- "Trigger points" for notification. If the breach is big enough, laws may allow other forms of notification, says Privacy Rights Clearinghouse's Stephens. Those trigger points -- for example, when the cost of the breach equals or exceeds $250,000 or when 500,000 or more individuals are impacted -- allow for notification to be published on the company's website or through alerting the media instead of through notifying each victim individually, Stephens says.
- How quickly notification must be sent. Companies that suffer a data breach must alert consumers as quickly as possible. "They need to act immediately," Lyon says. "Any delay in time needs to be justified." Most states have a standard requiring alerts go out ASAP, Lyon says, although alerts may be held up if a temporary delay would help authorities "watch, track and trap identity thieves," Lyon says.
- Exceptions to notification. If the information breached is very private or already public, notification may not be needed. For example, if a consumers' personal information is encrypted -- meaning it's encoded to protect it during electronic transmission -- notification is almost never necessary. Because lost or stolen laptop computers are the leading source of data breaches, "many more companies have invested money in encrypting laptops throughout their organizations to prevent these breaches," Lyon says. Notification also may not be required when the breached data is made up of government records, "on the theory that the information is already public; it's just become more public, you could say," Stephens says.
- Penalties for noncompliance. Companies that fail to notify could end up paying. "Enforcement and penalties are typically handled by the state attorney general, with some states providing substantial penalties for failing to meet notification obligations," says Steve DelBianco, executive director of e-commerce advocacy group Netchoice. "California also authorizes private lawsuits, and any victim of fraud or ID theft can sue a breached entity to recover actual damages due to negligence or breach of contract," he says. For companies, the focus has been on limiting the number of alerts that need to be sent. "The industry has worked very hard to ensure that states have risk-based triggers before we flood people with notices unnecessarily," DelBianco says.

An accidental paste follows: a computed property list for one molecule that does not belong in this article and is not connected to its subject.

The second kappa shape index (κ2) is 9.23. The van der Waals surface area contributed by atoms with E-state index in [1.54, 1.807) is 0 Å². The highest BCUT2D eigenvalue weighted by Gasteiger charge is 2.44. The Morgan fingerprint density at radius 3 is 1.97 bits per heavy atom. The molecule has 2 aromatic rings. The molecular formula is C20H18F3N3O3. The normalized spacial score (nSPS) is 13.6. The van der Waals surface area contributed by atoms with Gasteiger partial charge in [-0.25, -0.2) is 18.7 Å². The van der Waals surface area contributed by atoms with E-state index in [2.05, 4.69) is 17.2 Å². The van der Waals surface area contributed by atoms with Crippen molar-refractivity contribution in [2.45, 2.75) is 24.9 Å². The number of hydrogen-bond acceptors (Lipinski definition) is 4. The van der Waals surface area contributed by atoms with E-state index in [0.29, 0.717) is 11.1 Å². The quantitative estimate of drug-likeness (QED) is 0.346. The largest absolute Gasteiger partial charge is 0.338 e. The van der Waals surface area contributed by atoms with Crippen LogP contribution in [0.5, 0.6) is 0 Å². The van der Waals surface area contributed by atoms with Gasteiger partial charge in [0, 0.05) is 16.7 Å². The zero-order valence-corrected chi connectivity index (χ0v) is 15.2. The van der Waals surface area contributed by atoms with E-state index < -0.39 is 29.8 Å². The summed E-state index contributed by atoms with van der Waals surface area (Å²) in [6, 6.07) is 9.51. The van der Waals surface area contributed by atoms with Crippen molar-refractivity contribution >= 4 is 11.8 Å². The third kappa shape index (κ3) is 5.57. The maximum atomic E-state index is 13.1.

What can data breach victims expect?
Breach notices differ. Kelly Whalen, a stay-at-home mom in the Philadelphia suburbs and blogger at the thecentsible life, says her bank, National City, sent her a letter in the mail about seven months ago acknowledging a data breach. Whalen says the letter indicated her credit card was one of those affected by the breach, but otherwise didn't provide information about how or where the breach occurred. "They weren't really clear on the details," she says.
Consumers may be mailed a new credit card to replace their compromised plastic. But banks often skimp on providing details about the breach.
Experts say that a tight-lipped attitude creates problems. "When you send a letter that's vague, you tend to alarm without providing the tool for assessing the potential level of risk," says Privacy Rights Clearinghouse's Stephens. He notes that the level of risk to consumers varies depending on the breached data. For example, lost or stolen Social Security numbers represent a much greater danger than breached credit card information.
Whalen wasn't overly alarmed. "It's nice to know when something like that happens with your account. As a consumer, it's more important that I constantly monitor my account for identity theft," she says. National City did offer six free months of credit monitoring, which she accepted. Nothing came of the breach. "We didn't notice anything on our account, any charges or anything," she says.
These laws help provide information to consumers if their personal information has been compromised, which can enable them to protect themselves.
|-- Paul Stephens
Privacy Rights Clearinghouse
Industry offers protection
Even if she had found unusual charges, Whalen would have been protected. Credit cardholders typically won't pay for any charges that result from a data breach. "As part of MasterCard and Visa's zero liability policies, customers are not liable for any unauthorized purchases made with their cards," says Chase spokesman Paul Hartwick, via e-mail.
Consumer advocates argue that despite zero liability policies, data breach notification fulfills a necessary purpose. "It's useful that there is zero liability," says Amina Fazlullah, legislative counsel for the U.S Public Interest Research Group. "However, there needs to be some mechanism that alerts consumers that they have to go beyond checking their credit card statement to ensure they are protected."
"By not having the laws and just having zero liability, credit card companies avoid the scrutiny of the press and avoid warning potential customers of security breaches within their walls," Fazlullah says. Furthermore, consumers need to know whether their data will be secure if they choose to do business with a specific company. "If you walked into McDonald's, and somebody got sick but didn't die, you'd still want to know about it," she says.